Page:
Taylor Cherry reviews Mudbound, the Netflix original film that earned several nominations throughout the film industry awards season.
Taylor Cherry reviews the latest installment in the Cloverfield franchise, which skipped theaters and appeared directly on Netflix.
The addition of five live-action Batman films between 1989 and 2005 to the Netflix catalog provided Taylor Cherry an opportunity to revisit and reevaluate Tim Burton’s Batman (1989) starring Michael Keaton under the cowl.
Even if you dismiss the style and rhetorical techniques of documentarian Adam Curtis, his HyperNormalization does shed light on many issues of the day, and delivers several sublime, transcendent reveals.
Missed Madison Film Festival The Intervention | Clea DuVall | USA | 2016 | 88 minutes Four Star | Madison Public Library | Amazon Video | Google Play WUD Film member Vincent Mollica discusses at Clea Duvall’s The Intervention, whose ensemble cast delivers a smartly crafted and entertaining examination of modern relationships. Despite a 20-year […]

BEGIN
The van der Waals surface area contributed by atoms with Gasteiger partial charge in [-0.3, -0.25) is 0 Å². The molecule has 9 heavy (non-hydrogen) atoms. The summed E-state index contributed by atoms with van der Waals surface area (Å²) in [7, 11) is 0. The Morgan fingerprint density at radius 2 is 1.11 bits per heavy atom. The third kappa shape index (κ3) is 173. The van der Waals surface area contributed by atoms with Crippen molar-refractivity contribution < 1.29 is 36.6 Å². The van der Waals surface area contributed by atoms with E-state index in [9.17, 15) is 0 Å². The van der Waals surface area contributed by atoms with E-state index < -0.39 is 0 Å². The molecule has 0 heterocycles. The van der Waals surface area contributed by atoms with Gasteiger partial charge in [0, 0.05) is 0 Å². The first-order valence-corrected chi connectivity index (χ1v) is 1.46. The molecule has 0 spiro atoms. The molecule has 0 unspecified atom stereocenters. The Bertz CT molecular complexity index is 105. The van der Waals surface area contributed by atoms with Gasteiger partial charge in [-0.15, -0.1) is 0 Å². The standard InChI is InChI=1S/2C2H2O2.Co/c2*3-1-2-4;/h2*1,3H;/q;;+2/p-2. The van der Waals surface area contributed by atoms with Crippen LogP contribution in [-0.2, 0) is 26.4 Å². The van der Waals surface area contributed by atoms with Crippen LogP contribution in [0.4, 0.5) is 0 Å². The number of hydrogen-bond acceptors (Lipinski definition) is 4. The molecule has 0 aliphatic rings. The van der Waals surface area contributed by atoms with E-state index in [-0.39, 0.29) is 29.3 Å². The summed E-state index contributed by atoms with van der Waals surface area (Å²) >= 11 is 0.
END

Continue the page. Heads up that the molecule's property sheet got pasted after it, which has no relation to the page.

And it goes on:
Erik Oliver suggests that Yeon Sang-ho’s Train to Busan injects the well-worn zombie sub-genre cycle with much needed vibrancy.
James Kreul discusses the latest film from Cristian Mungiu, Graduation, which like the filmmaker’s previous work (4 Months, 3 Weeks, and 2 Days) provides a uniquely Romanian look at the overlap between the personal and political.
Guest contributor Craig Johnson regrets that Ti West’s venture into the western genre, In a Valley of Violence, closely resembles the plot of John Wick. Despite the film’s strong cast, including John Travolta and Ethan Hawke, he also laments the loss of the best actor in the first act.
While Chris Lay liked the first film in the Klown franchise, he argues that the bad outweighs the good in the sequel, Klown Forever.
James Kreul discusses the first documentary to win the Golden Bear at the Berlin Film Festival, Fire at Sea, a portrait of life on the island of Lampedusa, and the front lines of European migrant crisis.